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Mexico

Mexican Ex-Foreign Minister Espinosa Nominated as UN Climate Chief

Mexico's ex-foreign minister Patricia Espinosa will succeed Christiana Figueres in the U.N. climate office

Mexico's Foreign Minister Patricia Espinosa speaks during a news conference at the 41st General Assembly of the Organisation of American States (OAS) in San Salvador, photo: Reuters/Luis Galdámez
By Reuters Whatsapp Twitter Facebook Share
2 years ago

OSLO – Former Mexican Foreign Minister Patricia Espinosa has been nominated to be the new U.N. climate chief, helping to bolster a 2015 Paris Agreement to shift the world economy from fossil fuels, officials said on Tuesday.

Christiana Figueres, a Costa Rican who is stepping down in July after a six-year term as head of the U.N. Climate Change Secretariat, wrote on Twitter that U.N. Secretary-General Ban Ki-moon had nominated Espinosa to succeed her.

The Bonn-based Secretariat said the appointment needs to be approved by an 11-member U.N. bureau, whose members represent groups of governments worldwide and is now led by French Environment Minister Segolene Royal.

The bureau has no record of challenging nominations by the Secretary-General, diplomats say, even though some had expected that the job would shift from Latin America.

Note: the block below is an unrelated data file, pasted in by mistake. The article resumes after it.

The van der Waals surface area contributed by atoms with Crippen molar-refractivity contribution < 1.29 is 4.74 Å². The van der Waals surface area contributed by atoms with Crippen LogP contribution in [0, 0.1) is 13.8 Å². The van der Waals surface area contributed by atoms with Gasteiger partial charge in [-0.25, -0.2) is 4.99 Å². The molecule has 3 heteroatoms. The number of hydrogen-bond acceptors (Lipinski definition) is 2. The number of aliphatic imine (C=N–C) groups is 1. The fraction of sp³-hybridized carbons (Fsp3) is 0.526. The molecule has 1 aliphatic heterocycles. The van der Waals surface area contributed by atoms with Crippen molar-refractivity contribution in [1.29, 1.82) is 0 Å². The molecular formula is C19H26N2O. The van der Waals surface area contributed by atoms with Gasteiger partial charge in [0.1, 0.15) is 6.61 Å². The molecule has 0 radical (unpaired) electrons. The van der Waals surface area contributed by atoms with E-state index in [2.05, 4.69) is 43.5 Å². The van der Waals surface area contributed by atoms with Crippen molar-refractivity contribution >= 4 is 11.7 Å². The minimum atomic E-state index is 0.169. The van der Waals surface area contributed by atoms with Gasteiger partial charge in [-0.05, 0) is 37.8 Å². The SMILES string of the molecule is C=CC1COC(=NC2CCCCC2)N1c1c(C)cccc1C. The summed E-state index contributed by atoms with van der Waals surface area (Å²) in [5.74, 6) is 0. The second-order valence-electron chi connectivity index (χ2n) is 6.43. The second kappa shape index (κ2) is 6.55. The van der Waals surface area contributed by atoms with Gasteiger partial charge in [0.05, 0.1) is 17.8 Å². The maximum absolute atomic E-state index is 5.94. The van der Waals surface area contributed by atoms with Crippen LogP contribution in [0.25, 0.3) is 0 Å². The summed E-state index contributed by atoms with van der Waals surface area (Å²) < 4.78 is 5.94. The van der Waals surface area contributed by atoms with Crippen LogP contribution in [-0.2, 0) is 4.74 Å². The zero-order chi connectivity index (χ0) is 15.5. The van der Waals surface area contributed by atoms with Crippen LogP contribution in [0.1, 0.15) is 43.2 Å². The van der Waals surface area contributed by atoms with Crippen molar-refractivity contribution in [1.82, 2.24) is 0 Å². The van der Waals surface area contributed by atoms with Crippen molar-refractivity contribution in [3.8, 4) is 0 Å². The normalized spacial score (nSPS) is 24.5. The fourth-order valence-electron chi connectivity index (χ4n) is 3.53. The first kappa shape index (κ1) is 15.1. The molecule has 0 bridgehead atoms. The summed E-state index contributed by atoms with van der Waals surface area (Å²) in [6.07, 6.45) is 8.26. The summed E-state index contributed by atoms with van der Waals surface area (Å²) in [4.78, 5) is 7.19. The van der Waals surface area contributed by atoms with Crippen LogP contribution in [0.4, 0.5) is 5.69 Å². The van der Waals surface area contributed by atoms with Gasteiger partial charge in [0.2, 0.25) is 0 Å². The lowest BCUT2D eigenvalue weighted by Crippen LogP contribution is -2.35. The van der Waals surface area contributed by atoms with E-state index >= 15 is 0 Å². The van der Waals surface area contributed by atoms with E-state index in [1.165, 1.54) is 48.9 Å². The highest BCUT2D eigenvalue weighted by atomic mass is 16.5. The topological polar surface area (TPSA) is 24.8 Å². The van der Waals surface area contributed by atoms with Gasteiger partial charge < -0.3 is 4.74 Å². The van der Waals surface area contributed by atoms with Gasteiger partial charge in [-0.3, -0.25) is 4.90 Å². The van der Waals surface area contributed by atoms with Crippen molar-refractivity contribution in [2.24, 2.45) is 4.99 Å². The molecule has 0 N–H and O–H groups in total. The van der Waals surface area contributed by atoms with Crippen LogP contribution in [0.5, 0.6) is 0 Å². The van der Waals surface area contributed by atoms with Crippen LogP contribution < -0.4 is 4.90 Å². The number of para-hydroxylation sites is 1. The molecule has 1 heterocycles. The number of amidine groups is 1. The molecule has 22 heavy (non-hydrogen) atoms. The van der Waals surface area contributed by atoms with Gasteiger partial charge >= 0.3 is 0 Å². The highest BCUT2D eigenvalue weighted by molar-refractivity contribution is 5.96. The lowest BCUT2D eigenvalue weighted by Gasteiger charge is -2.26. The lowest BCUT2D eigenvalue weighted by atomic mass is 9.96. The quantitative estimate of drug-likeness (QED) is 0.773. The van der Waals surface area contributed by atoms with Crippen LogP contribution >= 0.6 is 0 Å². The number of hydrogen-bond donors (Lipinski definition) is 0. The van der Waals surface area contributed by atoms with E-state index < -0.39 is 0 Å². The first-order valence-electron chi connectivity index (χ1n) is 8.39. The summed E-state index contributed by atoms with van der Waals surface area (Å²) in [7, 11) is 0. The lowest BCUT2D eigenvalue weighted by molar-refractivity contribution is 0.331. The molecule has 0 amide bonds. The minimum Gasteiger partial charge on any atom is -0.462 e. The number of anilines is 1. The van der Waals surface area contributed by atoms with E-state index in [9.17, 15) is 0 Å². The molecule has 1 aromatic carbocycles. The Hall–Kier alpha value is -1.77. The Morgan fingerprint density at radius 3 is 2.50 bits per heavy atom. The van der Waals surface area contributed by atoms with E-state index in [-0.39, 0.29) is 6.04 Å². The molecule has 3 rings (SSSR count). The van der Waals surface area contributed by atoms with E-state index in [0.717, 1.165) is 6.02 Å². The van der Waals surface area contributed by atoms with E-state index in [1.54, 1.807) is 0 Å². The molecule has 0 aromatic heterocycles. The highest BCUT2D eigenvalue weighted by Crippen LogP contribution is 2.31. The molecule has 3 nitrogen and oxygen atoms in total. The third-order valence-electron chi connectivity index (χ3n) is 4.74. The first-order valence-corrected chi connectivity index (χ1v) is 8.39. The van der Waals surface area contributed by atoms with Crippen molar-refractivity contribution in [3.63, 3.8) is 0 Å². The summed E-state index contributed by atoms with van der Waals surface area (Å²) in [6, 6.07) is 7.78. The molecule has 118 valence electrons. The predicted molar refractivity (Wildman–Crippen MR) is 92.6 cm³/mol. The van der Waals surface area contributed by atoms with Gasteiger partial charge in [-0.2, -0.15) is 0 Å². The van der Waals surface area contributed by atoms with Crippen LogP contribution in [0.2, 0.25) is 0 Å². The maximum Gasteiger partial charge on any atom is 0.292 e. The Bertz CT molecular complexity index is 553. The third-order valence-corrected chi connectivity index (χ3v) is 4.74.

Espinosa, aged 57 and who works as Mexico’s ambassador to Germany, won high marks for presiding at annual U.N. climate negotiations in Cancun, Mexico, in 2010 when she was foreign minister.

Delegates gave her a standing ovation after she brokered a deal to get negotiations on limiting global warming back on track after the failure of a fractious 2009 summit in Copenhagen.

Those 195-nation talks culminated in December 2015 with a deal at a Paris summit to cut greenhouse gas emissions to net zero by 2100, shifting to cleaner energies such as wind and solar power.

The job of the new U.N. climate chief will be to oversee and strengthen that agreement.

The United Nations says the Paris deal, built from voluntary national limits on greenhouse gas emissions, is too weak to achieve a goal of limiting a rise in temperatures blamed for stoking more droughts, floods, heatwaves and rising sea levels.

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